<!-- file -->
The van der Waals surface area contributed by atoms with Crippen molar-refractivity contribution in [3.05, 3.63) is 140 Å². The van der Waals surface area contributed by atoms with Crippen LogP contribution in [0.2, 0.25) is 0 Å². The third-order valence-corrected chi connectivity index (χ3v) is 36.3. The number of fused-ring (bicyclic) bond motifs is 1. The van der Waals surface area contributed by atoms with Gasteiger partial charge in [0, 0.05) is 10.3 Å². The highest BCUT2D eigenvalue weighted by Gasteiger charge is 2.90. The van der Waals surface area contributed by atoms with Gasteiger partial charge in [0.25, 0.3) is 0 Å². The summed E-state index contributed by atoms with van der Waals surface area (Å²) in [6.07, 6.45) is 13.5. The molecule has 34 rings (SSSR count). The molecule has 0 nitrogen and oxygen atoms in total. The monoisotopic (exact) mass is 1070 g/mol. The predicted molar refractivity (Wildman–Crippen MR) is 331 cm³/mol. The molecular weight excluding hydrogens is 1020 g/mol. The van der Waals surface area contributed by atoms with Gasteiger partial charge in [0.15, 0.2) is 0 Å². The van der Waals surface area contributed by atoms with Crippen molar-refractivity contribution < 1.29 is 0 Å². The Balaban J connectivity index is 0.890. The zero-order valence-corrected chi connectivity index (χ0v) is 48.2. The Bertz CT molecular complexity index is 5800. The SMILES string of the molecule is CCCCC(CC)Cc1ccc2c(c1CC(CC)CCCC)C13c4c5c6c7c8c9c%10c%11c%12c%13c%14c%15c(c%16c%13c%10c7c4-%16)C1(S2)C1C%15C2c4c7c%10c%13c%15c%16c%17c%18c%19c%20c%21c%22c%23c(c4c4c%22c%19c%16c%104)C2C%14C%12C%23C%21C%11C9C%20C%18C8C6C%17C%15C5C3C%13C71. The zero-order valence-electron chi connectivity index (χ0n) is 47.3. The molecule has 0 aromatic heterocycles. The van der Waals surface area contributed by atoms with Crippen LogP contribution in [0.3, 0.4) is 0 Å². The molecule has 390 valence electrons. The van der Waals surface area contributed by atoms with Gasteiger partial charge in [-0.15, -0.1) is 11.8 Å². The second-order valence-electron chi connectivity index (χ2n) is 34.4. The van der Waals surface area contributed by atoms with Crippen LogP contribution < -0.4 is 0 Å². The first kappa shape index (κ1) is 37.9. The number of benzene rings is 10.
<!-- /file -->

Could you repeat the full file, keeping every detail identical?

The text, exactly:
The van der Waals surface area contributed by atoms with Crippen molar-refractivity contribution in [3.05, 3.63) is 140 Å². The van der Waals surface area contributed by atoms with Crippen LogP contribution in [0.2, 0.25) is 0 Å². The third-order valence-corrected chi connectivity index (χ3v) is 36.3. The number of fused-ring (bicyclic) bond motifs is 1. The van der Waals surface area contributed by atoms with Gasteiger partial charge in [0, 0.05) is 10.3 Å². The highest BCUT2D eigenvalue weighted by Gasteiger charge is 2.90. The van der Waals surface area contributed by atoms with Gasteiger partial charge in [0.25, 0.3) is 0 Å². The summed E-state index contributed by atoms with van der Waals surface area (Å²) in [6.07, 6.45) is 13.5. The molecule has 34 rings (SSSR count). The molecule has 0 nitrogen and oxygen atoms in total. The monoisotopic (exact) mass is 1070 g/mol. The predicted molar refractivity (Wildman–Crippen MR) is 331 cm³/mol. The molecular weight excluding hydrogens is 1020 g/mol. The van der Waals surface area contributed by atoms with Gasteiger partial charge in [0.15, 0.2) is 0 Å². The van der Waals surface area contributed by atoms with Crippen molar-refractivity contribution < 1.29 is 0 Å². The Balaban J connectivity index is 0.890. The zero-order valence-corrected chi connectivity index (χ0v) is 48.2. The Bertz CT molecular complexity index is 5800. The SMILES string of the molecule is CCCCC(CC)Cc1ccc2c(c1CC(CC)CCCC)C13c4c5c6c7c8c9c%10c%11c%12c%13c%14c%15c(c%16c%13c%10c7c4-%16)C1(S2)C1C%15C2c4c7c%10c%13c%15c%16c%17c%18c%19c%20c%21c%22c%23c(c4c4c%22c%19c%16c%104)C2C%14C%12C%23C%21C%11C9C%20C%18C8C6C%17C%15C5C3C%13C71. The zero-order valence-electron chi connectivity index (χ0n) is 47.3. The molecule has 0 aromatic heterocycles. The van der Waals surface area contributed by atoms with Crippen LogP contribution in [0.3, 0.4) is 0 Å². The molecule has 390 valence electrons. The van der Waals surface area contributed by atoms with Gasteiger partial charge in [-0.15, -0.1) is 11.8 Å². The second-order valence-electron chi connectivity index (χ2n) is 34.4. The van der Waals surface area contributed by atoms with Crippen LogP contribution < -0.4 is 0 Å². The first kappa shape index (κ1) is 37.9. The number of benzene rings is 10.